[Haskell-cafe] [ANN] ttc-126.96.36.199 - Textual Type Classes
travis.cardwell at extrema.is
Thu Jun 3 07:43:55 UTC 2021
On Thu, Jun 3, 2021 at 2:57 PM Henning Thielemann wrote:
> That is, your class is intended for text representation for program users
> (instead of programmers)?
Yes, that is correct. While Show instances should produce valid Haskell
code and Read instances should parse that code to create the original
value, forming an isomorphism, the Render and Parse type classes can be
used by the developer to define instances as required for each
particular application. The Render and Parse type classes in Data.TTC
have no instances, allowing developers to write their own instances for
Int for example, but some default instances can optionally be imported
from Data.TTC.Instances when they are appropriate.
> I think a notable difference between Show (which is for programmers) and a
> human readable text formatter should be a control of formatting details.
> Currently 'printf' is the way to format human readable text and you can
> control formatting of numbers e.g. by "%d", "%3d", "%03d" etc. It's not
> type safe but better than Show.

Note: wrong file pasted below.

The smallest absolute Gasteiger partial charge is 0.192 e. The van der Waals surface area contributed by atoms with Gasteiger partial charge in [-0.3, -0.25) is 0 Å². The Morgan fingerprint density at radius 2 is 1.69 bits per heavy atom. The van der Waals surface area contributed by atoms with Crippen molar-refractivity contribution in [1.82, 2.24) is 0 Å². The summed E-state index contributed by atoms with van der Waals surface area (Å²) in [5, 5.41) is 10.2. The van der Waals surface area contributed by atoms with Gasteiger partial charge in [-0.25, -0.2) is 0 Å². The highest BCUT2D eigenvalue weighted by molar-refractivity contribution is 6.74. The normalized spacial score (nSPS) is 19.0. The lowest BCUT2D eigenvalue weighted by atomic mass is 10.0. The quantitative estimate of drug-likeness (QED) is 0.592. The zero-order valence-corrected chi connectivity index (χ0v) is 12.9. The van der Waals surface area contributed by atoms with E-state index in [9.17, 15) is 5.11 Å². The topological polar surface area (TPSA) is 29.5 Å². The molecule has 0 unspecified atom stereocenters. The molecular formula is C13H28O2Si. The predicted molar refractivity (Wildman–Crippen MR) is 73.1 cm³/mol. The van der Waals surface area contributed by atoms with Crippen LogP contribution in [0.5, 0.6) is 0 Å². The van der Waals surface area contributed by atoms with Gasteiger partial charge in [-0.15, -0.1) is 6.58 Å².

Indeed. Due to the nature of type classes, each concrete type can have
a single instance. I usually define Render and Parse instances that use
the canonical representation, and I provide separate functions for
customized formatting based on options. Functions that only need the
canonical representation can rely on the Render instance, while
functions that need to be more flexible can accept a render/formatting
function, to which TTC.render can be passed when the canonical
representation is sufficient.
I worry that my explanation is not clear, so here is a minimal example,
using a type Quantity that is assumed to have a Render instance.
-- This function relies on the Render instance of Quantity.
formatQuantityList :: [Quantity] -> Text
-- This function allows you to customize how a Quantity is rendered.
-- TTC.render can be passed as the first argument when appropriate.
formatQuantityList' :: (Quantity -> Text) -> [Quantity] -> Text
The common way to get around the one-instance-per-type limitation is to
use newtypes. I generally do not use this strategy with TTC to
provide different ways to format text, however.
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